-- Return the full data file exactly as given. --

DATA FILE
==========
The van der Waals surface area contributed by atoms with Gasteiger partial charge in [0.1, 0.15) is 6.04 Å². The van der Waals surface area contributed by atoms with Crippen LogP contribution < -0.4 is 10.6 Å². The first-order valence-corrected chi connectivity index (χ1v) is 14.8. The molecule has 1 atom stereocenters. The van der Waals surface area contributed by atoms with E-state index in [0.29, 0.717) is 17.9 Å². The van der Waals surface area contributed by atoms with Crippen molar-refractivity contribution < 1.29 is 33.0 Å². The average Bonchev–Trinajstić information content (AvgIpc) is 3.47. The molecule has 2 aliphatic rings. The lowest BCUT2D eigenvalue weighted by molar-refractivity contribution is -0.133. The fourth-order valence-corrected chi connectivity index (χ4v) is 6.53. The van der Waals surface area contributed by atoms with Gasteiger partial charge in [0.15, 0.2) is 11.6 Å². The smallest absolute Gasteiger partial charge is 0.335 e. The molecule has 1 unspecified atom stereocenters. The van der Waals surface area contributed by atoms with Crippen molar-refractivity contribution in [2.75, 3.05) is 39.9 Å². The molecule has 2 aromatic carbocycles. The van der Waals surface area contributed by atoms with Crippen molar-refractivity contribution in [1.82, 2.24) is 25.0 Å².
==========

The van der Waals surface area contributed by atoms with Gasteiger partial charge in [0.1, 0.15) is 6.04 Å². The van der Waals surface area contributed by atoms with Crippen LogP contribution < -0.4 is 10.6 Å². The first-order valence-corrected chi connectivity index (χ1v) is 14.8. The molecule has 1 atom stereocenters. The van der Waals surface area contributed by atoms with E-state index in [0.29, 0.717) is 17.9 Å². The van der Waals surface area contributed by atoms with Crippen molar-refractivity contribution < 1.29 is 33.0 Å². The average Bonchev–Trinajstić information content (AvgIpc) is 3.47. The molecule has 2 aliphatic rings. The lowest BCUT2D eigenvalue weighted by molar-refractivity contribution is -0.133. The fourth-order valence-corrected chi connectivity index (χ4v) is 6.53. The van der Waals surface area contributed by atoms with Gasteiger partial charge in [0.15, 0.2) is 11.6 Å². The smallest absolute Gasteiger partial charge is 0.335 e. The molecule has 1 unspecified atom stereocenters. The van der Waals surface area contributed by atoms with Crippen molar-refractivity contribution in [2.75, 3.05) is 39.9 Å². The molecule has 2 aromatic carbocycles. The van der Waals surface area contributed by atoms with Crippen molar-refractivity contribution in [1.82, 2.24) is 25.0 Å².